Multimodal Therapy In Clinical Psychology Research Paper

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The outcomes of several follow-up inquiries pointed to the importance of breadth if treatment gains were to be maintained, and led to the development of the multimodal approach. Emphasis was placed on the fact that at base, we are biological organisms (neurophysiological/biochemical entities) who behave (act and react), emote (experience affective responses), sense (respond to tactile, olfactory, gustatory, visual, and auditory stimuli), imagine (conjure up sights, sounds, and other events in our mind’s eye), think (entertain beliefs, opinions, values, and attitudes), and interact with one another (enjoy, tolerate, or suffer various interpersonal relationships). By referring to these seven discrete but interactive dimensions or modalities as Behavior, Affect, Sensation, Imagery, Cognition, Interpersonal, Drugs/Biologicals, the convenient acronym BASIC I.D. emerges from the first letter of each one.

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The BASIC I.D. or multimodal framework rests on a broad social and cognitive learning theory (Bandura 1977, 1986, Rotter 1954) because its tenets are open to verification or disproof. Instead of postulating putative complexes and unconscious forces, social learning theory posits testable developmental factors (e.g., modeling, observational, and enactive learning, the acquisition of expectancies, operant, and respondent conditioning, and various self-regulatory mechanisms). While drawing on effective methods from any discipline, the multimodal therapist does not embrace divergent theories but remains consistently within social-cognitive learning theory. The virtues of technical eclecticism (Lazarus 1992, Lazarus et al. 1992) vs. the dangers of theoretical integration have been emphasized (e.g., Lazarus 1995, Lazarus and Beulter 1993). The major criticism of theoretical integration is that it inevitably tries to blend incompatible notions and only breeds confusion.

1. The Holistic And Comprehensive Nature Of The Multimodal Orientation

The polar opposite of the multimodal approach is the Rogerian or Person-centered orientation that is entirely conversational and virtually unimodal. While the relationship between therapist and client is highly significant and sometimes ‘necessary and sufficient,’ in most instances, the doctor-patient relationship is but the soil that enables the techniques to take root. A good relationship, adequate rapport, a constructive working alliance are ‘usually necessary but often insufficient’ (Fay and Lazarus 1993).

Many psychotherapeutic approaches are trimodal, addressing affect, behavior, and cognition—ABC. The multimodal approach provides clinicians with a comprehensive template. By separating sensations from emotions, distinguishing between images and cognitions, emphasizing both intraindividual and interpersonal behaviors, and underscoring the biological substrate, the multimodal orientation is most farreaching. By assessing a client’s BASIC I.D. one endeavors to ‘leave no stone unturned.’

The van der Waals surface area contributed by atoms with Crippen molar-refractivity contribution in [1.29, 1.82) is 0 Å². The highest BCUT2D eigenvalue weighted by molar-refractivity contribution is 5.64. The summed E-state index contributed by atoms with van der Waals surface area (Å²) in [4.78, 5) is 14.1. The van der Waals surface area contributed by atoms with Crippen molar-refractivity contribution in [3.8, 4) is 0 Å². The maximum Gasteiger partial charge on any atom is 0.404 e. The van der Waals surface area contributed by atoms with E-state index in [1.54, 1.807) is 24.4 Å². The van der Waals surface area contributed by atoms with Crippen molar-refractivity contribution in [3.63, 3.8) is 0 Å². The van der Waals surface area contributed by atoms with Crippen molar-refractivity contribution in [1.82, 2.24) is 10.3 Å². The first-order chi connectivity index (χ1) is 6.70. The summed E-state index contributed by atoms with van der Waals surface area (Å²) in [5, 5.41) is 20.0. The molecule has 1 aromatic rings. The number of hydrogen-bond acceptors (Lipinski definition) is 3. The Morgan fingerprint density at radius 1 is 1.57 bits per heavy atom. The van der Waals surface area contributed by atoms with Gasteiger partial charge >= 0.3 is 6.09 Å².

The elements of a thorough assessment involve the following range of questions:

(a) What is this individual doing that is getting in the way of his or her happiness or personal fulfillment (self-defeating actions, maladaptive behaviors)? What does the client need to increase and decrease? What should he/she stop doing and start doing? (B)

(b) What emotions (affective reactions) are predominant? Are we dealing with anger, anxiety, depression, combinations thereof, and to what extent (e.g., irritation vs. rage; sadness vs. profound melancholy)? What appears to generate these negative affects—certain cognitions, images, interpersonal conflicts? And how does the person respond (behave) when feeling a certain way? It is important to look for interactive processes—what impact does various behaviors have on the person’s affect and vice versa? How does this influence each of the other modalities? (A)

(c) Are there specific sensory complaints (e.g., tension, chronic pain, tremors)? What feelings, thoughts and behaviors are connected to these negative sensations? What positive sensations (e.g., visual, auditory, tactile, olfactory, and gustatory delights) does the person report? This includes the individual as a sensual and sexual being. When called for, the enhancement or cultivation of erotic pleasure is a viable therapeutic goal. (S)

(d) What fantasies and images are predominant? What is the person’s ‘self-image?’ Are there specific success or failure images? Are there negative or intrusive images (e.g., flashbacks to unhappy or traumatic experiences)? And how are these images connected to ongoing cognitions, behaviors, affective reactions, etc.? (I)

(e) Can we determine the individual’s main attitudes, values, beliefs, and opinions? What are this person’s predominant shoulds, oughts, and musts? Are there any definite dysfunctional beliefs or irrational ideas? Can we detect any untoward automatic thoughts that undermine his or her functioning? (C)

(f ) Interpersonally, who are the significant others in this individual’s life? What does he or she want, desire, expect, and receive from them, and what does he or she, in turn, give to and do for them? What relationships give him/her particular pleasures and pains? (I)